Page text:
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Old 01-13-2013, 07:17 PM   #1
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Replacing plumbing fixtures with house fixtures

Am doing an extensive remodel on a 83 terry taurus, the plumbing fixtures were stolen before we bought it. I was considering installing fixtures that are intended for a house for the kitchen sink, bathroom shower, and bathroom sink. Would there be any problems that I might be missing? Will be redoing a fair amoout of the supply water lines because they were vandalized.

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Old 01-13-2013, 07:40 PM   #2
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Should be no problem using house fixtures for the things you mention. We changed our kitchen faucet to one from Home Depot on both our coaches, no issues.

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Old 01-17-2013, 10:27 PM   #3
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Measure the distance between the plumbing holes, they should match household faucets. This is a good upgrade to your trailer, as the OEM RV faucets are normally the lowest cost the trailer mfgr could contract.
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Old 01-17-2013, 10:35 PM   #4
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Originally Posted by Ray,IN View Post
Measure the distance between the plumbing holes, they should match household faucets. This is a good upgrade to your trailer, as the OEM RV faucets are normally the lowest cost the trailer mfgr could contract.
True, even on our DSDP's bath and they're not a low priced rig. The towel bars were also cheap, white plastic. I never even mounted them. The galley faucet is a good, heavy household one however.
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Old 01-21-2013, 04:08 PM   #5
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Late to the party, but better late than never.

I have upgraded several mobile homes and RVs to residential sinks, lavatories and faucets. Often the good Delta faucets won't fit on the holes where the RV faucet came out, so I wind up replacing the sink and under-sink drain plumbing while I'm at it. That often means cutting a bigger hole in the counter where the sink or lav goes. Study the current cabinet to be sure you can cut out a big enough hole to install the new sink/lav. You may need to replace the cabinet too.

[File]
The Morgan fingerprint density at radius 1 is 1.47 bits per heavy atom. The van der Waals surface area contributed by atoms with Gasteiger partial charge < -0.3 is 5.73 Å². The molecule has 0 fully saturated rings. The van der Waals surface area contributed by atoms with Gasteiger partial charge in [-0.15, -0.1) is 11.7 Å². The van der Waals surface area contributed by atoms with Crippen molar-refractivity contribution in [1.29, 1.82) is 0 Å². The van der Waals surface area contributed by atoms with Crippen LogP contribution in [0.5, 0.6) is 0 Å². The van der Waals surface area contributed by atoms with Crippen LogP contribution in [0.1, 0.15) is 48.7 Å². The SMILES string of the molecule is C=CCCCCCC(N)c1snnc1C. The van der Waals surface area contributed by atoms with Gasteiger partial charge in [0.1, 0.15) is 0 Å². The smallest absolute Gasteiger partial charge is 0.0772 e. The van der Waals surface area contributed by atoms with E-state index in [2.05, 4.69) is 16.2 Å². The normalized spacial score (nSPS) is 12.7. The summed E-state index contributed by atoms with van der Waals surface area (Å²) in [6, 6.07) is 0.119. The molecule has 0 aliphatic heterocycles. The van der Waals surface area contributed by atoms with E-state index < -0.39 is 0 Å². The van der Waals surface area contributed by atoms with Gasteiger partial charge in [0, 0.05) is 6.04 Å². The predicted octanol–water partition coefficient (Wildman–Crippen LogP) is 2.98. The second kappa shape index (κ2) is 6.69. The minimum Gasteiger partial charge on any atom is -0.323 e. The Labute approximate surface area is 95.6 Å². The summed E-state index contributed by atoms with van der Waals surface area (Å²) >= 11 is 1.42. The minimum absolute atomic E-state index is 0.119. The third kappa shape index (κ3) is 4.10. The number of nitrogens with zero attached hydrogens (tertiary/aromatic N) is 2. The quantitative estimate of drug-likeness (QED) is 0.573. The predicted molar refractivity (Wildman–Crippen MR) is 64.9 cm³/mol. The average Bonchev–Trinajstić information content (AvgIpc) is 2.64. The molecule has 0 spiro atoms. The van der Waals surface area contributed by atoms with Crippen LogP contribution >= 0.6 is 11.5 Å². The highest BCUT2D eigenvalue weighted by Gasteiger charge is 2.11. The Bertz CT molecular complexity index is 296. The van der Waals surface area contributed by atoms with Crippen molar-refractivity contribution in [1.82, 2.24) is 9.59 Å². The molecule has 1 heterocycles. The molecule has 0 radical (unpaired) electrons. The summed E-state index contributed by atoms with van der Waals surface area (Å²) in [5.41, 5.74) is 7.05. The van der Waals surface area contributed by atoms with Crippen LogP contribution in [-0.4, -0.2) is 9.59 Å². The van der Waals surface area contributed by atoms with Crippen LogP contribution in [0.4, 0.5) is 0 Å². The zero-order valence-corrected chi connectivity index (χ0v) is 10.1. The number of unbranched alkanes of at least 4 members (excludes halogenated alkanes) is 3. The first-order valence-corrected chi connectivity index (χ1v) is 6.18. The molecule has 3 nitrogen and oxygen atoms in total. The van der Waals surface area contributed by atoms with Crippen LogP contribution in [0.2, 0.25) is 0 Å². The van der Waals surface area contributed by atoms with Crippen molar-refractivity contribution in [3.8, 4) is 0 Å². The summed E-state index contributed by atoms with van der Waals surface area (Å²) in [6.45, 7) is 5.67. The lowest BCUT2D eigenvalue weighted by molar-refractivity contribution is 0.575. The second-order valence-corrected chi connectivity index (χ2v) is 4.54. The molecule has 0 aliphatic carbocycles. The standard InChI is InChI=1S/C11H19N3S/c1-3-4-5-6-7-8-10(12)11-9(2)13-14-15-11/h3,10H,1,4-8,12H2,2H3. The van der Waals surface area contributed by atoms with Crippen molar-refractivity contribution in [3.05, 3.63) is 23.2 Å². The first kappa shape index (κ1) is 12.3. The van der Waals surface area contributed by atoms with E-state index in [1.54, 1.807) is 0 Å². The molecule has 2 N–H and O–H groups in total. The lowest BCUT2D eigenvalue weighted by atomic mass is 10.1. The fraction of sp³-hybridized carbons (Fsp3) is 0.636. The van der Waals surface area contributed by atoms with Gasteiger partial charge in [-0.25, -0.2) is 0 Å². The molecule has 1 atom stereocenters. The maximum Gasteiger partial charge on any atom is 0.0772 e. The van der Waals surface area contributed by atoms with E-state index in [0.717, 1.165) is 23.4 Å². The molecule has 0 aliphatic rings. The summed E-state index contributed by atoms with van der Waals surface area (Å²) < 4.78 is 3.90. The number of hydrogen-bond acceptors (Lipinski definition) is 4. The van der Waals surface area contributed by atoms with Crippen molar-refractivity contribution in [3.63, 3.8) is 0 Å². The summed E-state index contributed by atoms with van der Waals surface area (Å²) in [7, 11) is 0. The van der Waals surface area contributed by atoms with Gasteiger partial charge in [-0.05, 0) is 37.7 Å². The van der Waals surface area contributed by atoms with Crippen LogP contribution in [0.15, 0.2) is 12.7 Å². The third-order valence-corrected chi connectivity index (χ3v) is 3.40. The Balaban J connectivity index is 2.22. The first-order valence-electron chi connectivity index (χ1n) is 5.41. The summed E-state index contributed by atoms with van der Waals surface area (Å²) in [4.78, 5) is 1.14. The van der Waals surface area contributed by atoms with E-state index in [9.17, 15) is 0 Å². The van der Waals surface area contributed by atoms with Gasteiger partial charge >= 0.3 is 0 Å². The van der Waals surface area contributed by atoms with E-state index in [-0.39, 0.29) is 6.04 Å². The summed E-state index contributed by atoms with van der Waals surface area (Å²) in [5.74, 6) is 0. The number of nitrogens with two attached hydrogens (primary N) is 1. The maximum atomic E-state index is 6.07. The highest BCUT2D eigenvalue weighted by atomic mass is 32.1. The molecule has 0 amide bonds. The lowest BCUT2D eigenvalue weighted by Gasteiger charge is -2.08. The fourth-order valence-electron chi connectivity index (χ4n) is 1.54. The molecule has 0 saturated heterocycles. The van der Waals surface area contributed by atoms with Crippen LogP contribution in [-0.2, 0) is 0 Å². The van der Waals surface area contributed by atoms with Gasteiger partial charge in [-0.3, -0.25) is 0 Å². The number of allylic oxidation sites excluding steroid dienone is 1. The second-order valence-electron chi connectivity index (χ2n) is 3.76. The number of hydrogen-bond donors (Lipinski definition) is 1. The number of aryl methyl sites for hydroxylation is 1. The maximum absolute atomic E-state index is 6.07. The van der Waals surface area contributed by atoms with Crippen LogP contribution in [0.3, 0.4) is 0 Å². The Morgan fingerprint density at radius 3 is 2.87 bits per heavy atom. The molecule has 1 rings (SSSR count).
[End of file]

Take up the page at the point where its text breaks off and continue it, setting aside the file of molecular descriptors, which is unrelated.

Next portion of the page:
Replacing a shower/tub with a residential unit should be no big problem for a good DIY person. Just be sure to measure the hole it must fit into before you buy the replacement. Then during installation, always measure twice, cut once.

Also measure the door(s) the new unit must pass thru to get to its space in the bathroom. Even on a stick-built house, some showers/tubs won't go into the bathroom without tearing down a wall or two. On new construction, notice that the big tubs/showers are placed in the bathroom area before the walls are built.

If you are replacing the original shower base or shallow tub with a new base, remember that ceramic tile is very heavy, so plan to stick with plastic shower or tub stalls that will work with the new base. Glass or mirror shower doors are nice, but heavy. So plan on using a shower curtain instead.
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Old 01-26-2013, 08:54 PM   #6
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Think you for the advice. I bought a kitchen sink and shower/tub faucet. Any questions and I'll let you know how it went

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